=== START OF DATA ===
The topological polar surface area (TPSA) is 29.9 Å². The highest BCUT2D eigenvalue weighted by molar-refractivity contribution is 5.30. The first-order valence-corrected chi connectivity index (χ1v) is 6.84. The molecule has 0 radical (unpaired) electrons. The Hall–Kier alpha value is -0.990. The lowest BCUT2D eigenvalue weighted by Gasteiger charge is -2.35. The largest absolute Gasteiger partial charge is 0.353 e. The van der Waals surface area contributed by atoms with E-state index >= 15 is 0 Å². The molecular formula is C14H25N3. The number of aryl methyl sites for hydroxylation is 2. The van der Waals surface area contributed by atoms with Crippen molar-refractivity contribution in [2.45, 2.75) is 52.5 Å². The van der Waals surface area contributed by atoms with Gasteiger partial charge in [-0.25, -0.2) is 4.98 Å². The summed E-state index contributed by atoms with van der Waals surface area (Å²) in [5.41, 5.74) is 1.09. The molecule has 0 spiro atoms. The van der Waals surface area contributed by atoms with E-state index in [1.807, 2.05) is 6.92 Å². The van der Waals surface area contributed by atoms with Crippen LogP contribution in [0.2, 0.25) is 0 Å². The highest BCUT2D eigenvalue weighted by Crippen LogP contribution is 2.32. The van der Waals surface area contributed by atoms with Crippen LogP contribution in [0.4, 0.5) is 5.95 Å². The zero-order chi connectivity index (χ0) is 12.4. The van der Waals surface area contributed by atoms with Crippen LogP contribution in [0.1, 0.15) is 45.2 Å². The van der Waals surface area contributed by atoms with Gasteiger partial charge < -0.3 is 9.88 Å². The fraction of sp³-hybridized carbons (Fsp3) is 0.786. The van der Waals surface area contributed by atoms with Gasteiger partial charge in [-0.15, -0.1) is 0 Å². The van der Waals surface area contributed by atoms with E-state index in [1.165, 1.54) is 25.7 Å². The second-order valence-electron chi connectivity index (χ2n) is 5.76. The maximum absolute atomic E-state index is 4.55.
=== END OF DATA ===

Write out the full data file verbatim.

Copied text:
The topological polar surface area (TPSA) is 29.9 Å². The highest BCUT2D eigenvalue weighted by molar-refractivity contribution is 5.30. The first-order valence-corrected chi connectivity index (χ1v) is 6.84. The molecule has 0 radical (unpaired) electrons. The Hall–Kier alpha value is -0.990. The lowest BCUT2D eigenvalue weighted by Gasteiger charge is -2.35. The largest absolute Gasteiger partial charge is 0.353 e. The van der Waals surface area contributed by atoms with E-state index >= 15 is 0 Å². The molecular formula is C14H25N3. The number of aryl methyl sites for hydroxylation is 2. The van der Waals surface area contributed by atoms with Crippen molar-refractivity contribution in [2.45, 2.75) is 52.5 Å². The van der Waals surface area contributed by atoms with Gasteiger partial charge in [-0.25, -0.2) is 4.98 Å². The summed E-state index contributed by atoms with van der Waals surface area (Å²) in [5.41, 5.74) is 1.09. The molecule has 0 spiro atoms. The van der Waals surface area contributed by atoms with E-state index in [1.807, 2.05) is 6.92 Å². The van der Waals surface area contributed by atoms with Crippen LogP contribution in [0.2, 0.25) is 0 Å². The highest BCUT2D eigenvalue weighted by Crippen LogP contribution is 2.32. The van der Waals surface area contributed by atoms with Crippen LogP contribution in [0.4, 0.5) is 5.95 Å². The zero-order chi connectivity index (χ0) is 12.4. The van der Waals surface area contributed by atoms with Crippen LogP contribution in [0.1, 0.15) is 45.2 Å². The van der Waals surface area contributed by atoms with Gasteiger partial charge < -0.3 is 9.88 Å². The fraction of sp³-hybridized carbons (Fsp3) is 0.786. The van der Waals surface area contributed by atoms with Gasteiger partial charge in [-0.15, -0.1) is 0 Å². The van der Waals surface area contributed by atoms with E-state index in [1.165, 1.54) is 25.7 Å². The second-order valence-electron chi connectivity index (χ2n) is 5.76. The maximum absolute atomic E-state index is 4.55.